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December 20, 2015
“Jesus Presented at the Temple!”
Exodus 13:13b-15; Luke 2:22-32
Uniform Series: “Dedication of the Firstborn”
PDF Lesson Print Out is now Located at the Bottom of the Lesson. Please Scroll Down, Click and Enjoy! Blessings.
Please Note: All lesson verses and titles are based on International Sunday School Lesson/Uniform Series ©2010 by the Lesson Committee, but all content/commentary written within is original to wordforlifesays.com unless properly quoted/cited. You are always encouraged to do your own personal studies as well. God bless you!
“Ah, there goes Jacob and Joanna to present their firstborn at the temple. I remember the day when your mother and I took you. What a blessed time,” the man spoke as he continued walking down the path with his son and reminiscing of that day.
“Father,” the boy asked, “Why does only the firstborn have to be dedicated with an offering at the temple?”
“Well son, that’s a good question,” the father replied as he guided his son to a place where they could sit under a tree and have a heart to heart. Never one to pass up on a teachable moment, he felt this was just as good a time as any.
As they sat the father explained, “There was a time, believe it or not, in our history when hope was dim and the days were very bleak for our people; a time, long ago, when our ancestors faced horrible tragedy.”
Looking around as if viewing it right before his eyes and gesturing with his hands he said, “You see, we were not always the free and blessed people you see before you today. Though prosperous and favored at the start, soon we became a people beaten and broken by slavery.”
“What happened?” the boy asked with deep interest.
“Well son, at that time there arose a people who hated us; who feared our very existence and that fear drove them to bring great evil upon our fathers and their families. Fear will do that you know. It messes with the mind of some folk,” he said as he pointed to his head.
“The days of our affliction were many,” he sighed as he continued with the impromptu history lesson. “There were days when our people thought they would never be free but, God had a plan,” the father replied with a positive tone.
“Father, please tell me this plan of God’s. What took place back then?” the boy asked.
The father, from stories passed down from his father, began to unravel Israel’s history to his young son. He said, “God sent Moses before Pharaoh to demand the release of our people and when he refused, God turned the tables on him. Suffering was now their companion. Nine plagues of pain and destruction came upon those in Egypt – yet, his heart remained hard and he refused still to let our people go.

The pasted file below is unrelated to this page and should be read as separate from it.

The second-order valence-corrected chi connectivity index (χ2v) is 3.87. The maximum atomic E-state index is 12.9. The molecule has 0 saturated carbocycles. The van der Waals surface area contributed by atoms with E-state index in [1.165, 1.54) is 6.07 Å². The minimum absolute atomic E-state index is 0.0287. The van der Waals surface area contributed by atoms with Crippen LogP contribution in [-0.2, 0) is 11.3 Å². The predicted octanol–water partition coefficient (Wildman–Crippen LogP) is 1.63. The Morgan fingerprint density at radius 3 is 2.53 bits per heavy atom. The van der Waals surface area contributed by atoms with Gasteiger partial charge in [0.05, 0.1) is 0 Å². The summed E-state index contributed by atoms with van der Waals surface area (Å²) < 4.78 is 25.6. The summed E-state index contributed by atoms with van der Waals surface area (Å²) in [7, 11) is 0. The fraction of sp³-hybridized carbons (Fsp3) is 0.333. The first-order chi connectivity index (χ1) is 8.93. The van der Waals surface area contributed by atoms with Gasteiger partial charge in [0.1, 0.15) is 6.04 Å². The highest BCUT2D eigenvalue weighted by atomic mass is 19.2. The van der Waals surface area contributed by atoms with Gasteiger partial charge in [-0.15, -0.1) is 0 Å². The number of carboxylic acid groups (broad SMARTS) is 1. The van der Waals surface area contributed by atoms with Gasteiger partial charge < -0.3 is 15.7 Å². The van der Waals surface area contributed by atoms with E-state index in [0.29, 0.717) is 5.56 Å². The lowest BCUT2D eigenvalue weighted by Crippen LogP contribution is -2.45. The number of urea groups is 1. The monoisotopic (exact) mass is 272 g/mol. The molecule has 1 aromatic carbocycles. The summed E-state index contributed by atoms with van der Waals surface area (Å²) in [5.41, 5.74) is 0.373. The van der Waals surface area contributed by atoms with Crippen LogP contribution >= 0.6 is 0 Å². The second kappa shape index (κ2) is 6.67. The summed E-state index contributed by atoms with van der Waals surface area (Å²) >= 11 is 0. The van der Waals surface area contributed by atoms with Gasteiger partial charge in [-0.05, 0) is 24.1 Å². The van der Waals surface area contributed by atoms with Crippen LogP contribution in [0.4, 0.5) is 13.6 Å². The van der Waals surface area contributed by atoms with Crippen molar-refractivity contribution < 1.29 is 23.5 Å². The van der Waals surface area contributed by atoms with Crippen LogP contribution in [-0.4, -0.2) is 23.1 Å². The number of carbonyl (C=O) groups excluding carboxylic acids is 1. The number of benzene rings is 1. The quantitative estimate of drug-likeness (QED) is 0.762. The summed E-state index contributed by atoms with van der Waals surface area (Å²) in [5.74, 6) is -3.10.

It was then that God delivered a final blow that secured our deliverance. The firstborn of man and beast would be killed by the death angel. Not one would escape. There would not be a house in Egypt (except for God’s people covered under the blood of the Passover lamb), that didn’t feel the sting of death on that night.
It is because of God’s great and awesome we commemorate the dedication of the firstborn, son.” Finishing with his explanation, the father rose from where he was sitting and gestured to the lad to get up and walk with him to continue their journey down the path.
Pondering all that was said, the lad gave a satisfying nod of acceptance of the story his father so lovingly explained and happily followed after him.
Be it fact or fiction, generations have passed stories down to other generations for the purpose of giving advice, sharing wisdom, or laying a firm foundation of history among the people. Of the three, I believe history makes the most impact. Not only does it set for a culture, but it also tells all the “Why we do what we do” of said culture with its traditions.
Today’s lesson takes us down the path into one portion of Israel’s history explaining the reason behind the dedication of the firstborn (as my story above portrays).
Many of us are very familiar with the retelling of the Ten Plagues that occurred in Egypt and the end result thereof. From these, particularly the last one (the death of the firstborn), God wanted the people to remember, commemorate, and pass down to future generations the power of His deliverance and the purpose behind the ceremony of it all.
Our lesson this week covers the history and performance of the firstborn being distinguished and set apart for God.
Lesson Text and Summary:
13b). “And all the firstborn of man among thy children shalt thou redeem.
14). “And it shall be when thy son asketh thee in time to come, saying, What is this? that thou shalt say unto him, By strength of hand the LORD brought us out from Egypt, from the house of bondage:
15). “And it came to pass, when Pharaoh would hardly let us go, that the LORD slew all the firstborn in the land of Egypt, both the firstborn of man, and the firstborn of beast: therefore I sacrifice to the LORD all that openeth the matrix, being males; but all the firstborn of my children I redeem.”
22). “And when the days of her purification according to the law of Moses were accomplished, they brought him to Jerusalem, to present him to the Lord;
23). (As it is written in the law of the Lord, Every male that openeth the womb shall be called holy to the Lord;)
24). And to offer a sacrifice according to that which is said in the law of the Lord, A pair of turtledoves, or two young pigeons.